Despite a a report that shows a contraction in the restaurant industry for almost two straight years, the National Restaurant Association says there are brighter times ahead.


The association’s Restaurant Performance Index, a monthy composite index that tracks the health and outlook for the U.S. restaurant industry, stood at 97.9 for the month, down 0.2% from July and the third decline in four months. In fact, it was the 22nd straight month that the RPI was below 100, which signifies contraction for the industry.


Looking ahead, however, restaurant operators report a positive six-month outlook for both same-store sales and the overall economy, a combination which drove the expectations component of the RPI to its highest level in four months.


“Restauranteurs in general tend to be a relatively optimistic group,” said Annika Stensson, director of media relations for the Washington D.C.-based National Restaurant Association. “The current economic downturn has put a damper on some of that optimism. However, as we’re starting to see some signs of economic recovery, operators look ahead to the opportunities that will open up once the overall economy is back on track.”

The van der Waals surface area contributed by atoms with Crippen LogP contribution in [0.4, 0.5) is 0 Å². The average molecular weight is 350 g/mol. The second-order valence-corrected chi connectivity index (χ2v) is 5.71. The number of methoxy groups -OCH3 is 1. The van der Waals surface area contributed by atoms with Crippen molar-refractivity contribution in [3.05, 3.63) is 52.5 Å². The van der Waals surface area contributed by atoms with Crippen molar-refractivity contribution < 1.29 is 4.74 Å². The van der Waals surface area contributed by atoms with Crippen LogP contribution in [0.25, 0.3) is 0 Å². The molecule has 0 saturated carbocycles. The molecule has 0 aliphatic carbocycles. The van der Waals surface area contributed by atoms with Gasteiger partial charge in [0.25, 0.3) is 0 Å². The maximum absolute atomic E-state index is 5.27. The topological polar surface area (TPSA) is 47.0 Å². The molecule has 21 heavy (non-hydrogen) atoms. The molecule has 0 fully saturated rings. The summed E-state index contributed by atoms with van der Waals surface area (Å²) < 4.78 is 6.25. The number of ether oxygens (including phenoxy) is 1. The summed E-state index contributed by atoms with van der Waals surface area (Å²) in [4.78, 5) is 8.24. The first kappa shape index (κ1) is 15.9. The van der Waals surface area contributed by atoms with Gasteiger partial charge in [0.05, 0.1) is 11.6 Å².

The logic is simple, Stensson said. As the U.S. economy, which has been in recession for more than 1 ½ years now, recovers, upturns in service industries should naturally follow.


“With economic improvement comes more cash in consumers’ pockets, which history has shown they like to spend in restaurants,” Stensson said.


The RPI reached a record low in December 2008, and though it remains in contraction mode, has shown gains since, Stensson said.


“We expect it to do so for a while longer before we see renewed expansion,” she said. “During this period of contraction, restaurant operators are taking stock and positioning their business for growth once the economic conditions improve.”


The RPI, which is based on responses to the NRA’s restaurant industry tracking survey, showed that only 17% of restaurant operators reported a same-store sales gain between August 2008 and August 2009, down 26% who reported gains in July and the lowest reading in the seven-year history of the survey. The 68% that reported a same-store sales decline in August was up 10% from July.


Traffic levels also dropped off precipitously, the report showed.